(News item: State revenues in North Carolina decreased by more than $200 million in July and August, the first two months of the fiscal year, when compared with the same months in 2013. That’s also $50 million short of state budget projections, the (Raleigh) News & Observer reports.)

Twelve Easy Steps to Becoming Alabama:alabama-close

1) Slash taxes, as N.C. Republicans did last year when they cut both the corporate tax rate and the personal income tax rate, with the most significant benefits going to wealthy North Carolinians.

2) Tell citizens this is tax “reform,” not simply tax cuts.

3) Explain, too, that this will help “job creators” grow our state’s economy, despite the fact that history shows there is little to no link between tax cuts and economic growth. The reason for this is that businesses add jobs when they believe doing so will help them grow and make more money. They do not need a tax break to want to make more money, and they won’t add jobs until it’s economically advantageous to do so, regardless of tax breaks.

4) Do not explain that last part to voters.

5) Cut spending, as N.C. lawmakers have had to do to offset the hundreds of millions in lost tax revenue. These cuts can be made in a number of ways, such as trimming health and welfare benefits for poor people, or cutting unemployment benefits for those without a job.

6) Subtly blame these poor and unemployed people for needing government “handouts.”

7) Bonus Tip: One especially fertile target for spending is education. Freeze higher education pay and cut education budgets, despite increases in enrollment. Cut the money that’s spent per student in classrooms and raise teacher pay only after it’s politically destructive to ignore it. Then cut critical education needs like teacher assistants to help pay for those salaries, and fund the rest of the permanent pay increase with one-time only sources of state revenue.

8) Hope no one notices that last thing.

9) Wave off signs of trouble, as new state budget director Lee Roberts did this week when asked about the state’s alarming two-month revenue shortfall. Roberts said it was too early to worry, despite the N.C. Budget and Tax Center estimating that revenue will be down $300 million in 2015 and at least a half-billion dollars next year, when new tax cuts go into effect.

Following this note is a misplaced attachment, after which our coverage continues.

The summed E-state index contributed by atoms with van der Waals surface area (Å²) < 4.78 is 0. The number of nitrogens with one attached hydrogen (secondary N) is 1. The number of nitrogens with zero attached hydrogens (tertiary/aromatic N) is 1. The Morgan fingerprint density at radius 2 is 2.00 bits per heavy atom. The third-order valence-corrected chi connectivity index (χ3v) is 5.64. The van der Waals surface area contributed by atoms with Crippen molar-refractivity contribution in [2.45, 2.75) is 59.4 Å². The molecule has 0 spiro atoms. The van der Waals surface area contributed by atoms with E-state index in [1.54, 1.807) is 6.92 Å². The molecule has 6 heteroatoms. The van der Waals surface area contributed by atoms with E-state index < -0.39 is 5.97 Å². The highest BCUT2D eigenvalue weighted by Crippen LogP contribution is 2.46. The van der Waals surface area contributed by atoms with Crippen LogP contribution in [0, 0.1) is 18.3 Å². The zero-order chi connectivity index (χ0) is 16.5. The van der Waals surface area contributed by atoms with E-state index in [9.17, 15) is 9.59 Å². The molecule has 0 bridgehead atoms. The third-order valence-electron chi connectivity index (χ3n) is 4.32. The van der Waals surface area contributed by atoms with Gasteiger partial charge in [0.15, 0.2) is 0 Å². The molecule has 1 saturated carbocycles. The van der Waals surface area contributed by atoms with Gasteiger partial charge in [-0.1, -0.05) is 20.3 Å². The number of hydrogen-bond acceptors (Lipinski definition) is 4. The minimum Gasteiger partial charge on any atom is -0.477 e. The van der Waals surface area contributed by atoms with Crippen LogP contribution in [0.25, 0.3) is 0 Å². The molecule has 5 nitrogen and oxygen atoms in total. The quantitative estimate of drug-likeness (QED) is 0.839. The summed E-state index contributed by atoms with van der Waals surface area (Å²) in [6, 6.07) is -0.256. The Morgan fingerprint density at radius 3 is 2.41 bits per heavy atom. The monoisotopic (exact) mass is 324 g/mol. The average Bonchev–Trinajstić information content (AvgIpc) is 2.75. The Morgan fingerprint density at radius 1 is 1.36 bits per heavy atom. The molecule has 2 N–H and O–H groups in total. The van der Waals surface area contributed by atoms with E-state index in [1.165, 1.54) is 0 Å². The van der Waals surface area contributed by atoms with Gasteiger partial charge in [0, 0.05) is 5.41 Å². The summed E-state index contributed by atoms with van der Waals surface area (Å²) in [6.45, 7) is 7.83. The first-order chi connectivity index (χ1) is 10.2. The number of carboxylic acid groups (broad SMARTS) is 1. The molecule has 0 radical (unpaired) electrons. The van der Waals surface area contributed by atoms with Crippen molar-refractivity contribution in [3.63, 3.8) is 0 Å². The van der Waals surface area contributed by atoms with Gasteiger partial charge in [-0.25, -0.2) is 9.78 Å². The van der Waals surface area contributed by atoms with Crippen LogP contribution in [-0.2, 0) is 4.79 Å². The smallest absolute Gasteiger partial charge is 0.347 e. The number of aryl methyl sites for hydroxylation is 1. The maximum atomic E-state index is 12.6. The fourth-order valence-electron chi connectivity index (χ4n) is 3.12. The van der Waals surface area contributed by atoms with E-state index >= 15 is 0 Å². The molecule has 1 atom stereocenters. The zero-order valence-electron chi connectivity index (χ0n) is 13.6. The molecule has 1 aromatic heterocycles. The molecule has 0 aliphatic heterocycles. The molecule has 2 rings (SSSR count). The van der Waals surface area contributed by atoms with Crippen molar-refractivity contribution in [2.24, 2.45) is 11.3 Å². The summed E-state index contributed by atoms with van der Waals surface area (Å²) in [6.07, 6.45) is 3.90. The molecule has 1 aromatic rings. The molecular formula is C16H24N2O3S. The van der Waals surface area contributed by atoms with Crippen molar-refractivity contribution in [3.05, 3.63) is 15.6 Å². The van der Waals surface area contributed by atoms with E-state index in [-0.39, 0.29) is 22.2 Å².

Read the full editorial online at The Charlotte Observer.

News

New polling data by American Insights shows Democratic U.S. Sen. Kay Hagan with a nine point lead over Republican challenger Thom Tillis among likely voters this November. Elon University’s poll shows the race closer – with Hagan enjoying a 45 to 41 percent margin over Tillis, with nine percent of likely voters saying they would vote for someone else. (Libertarian Party candidate Sean Haugh will be on the ballot, but was not mentioned by name in the Elon poll.)

Catawba College political scientist Dr. Michael Bitzer says what’s interesting from his perspective is that the tens of millions of dollars in advertising that has flooded the airwaves has really had little impact on voters.

Bitzer joined us last weekend on News & Views with Chris Fitzsimon to discuss how Hagan and Tillis connected with voters in the most recent debate, and how undecided voters may ultimately decide how they will vote based on their impressions of the N.C. General Assembly and Congress.

What impact could Governor Pat McCrory have on the race?  Check out today’s Fitzsimon File.

To hear our full radio interview with Dr. Michael Bitzer, click below:

For an excerpt, click here: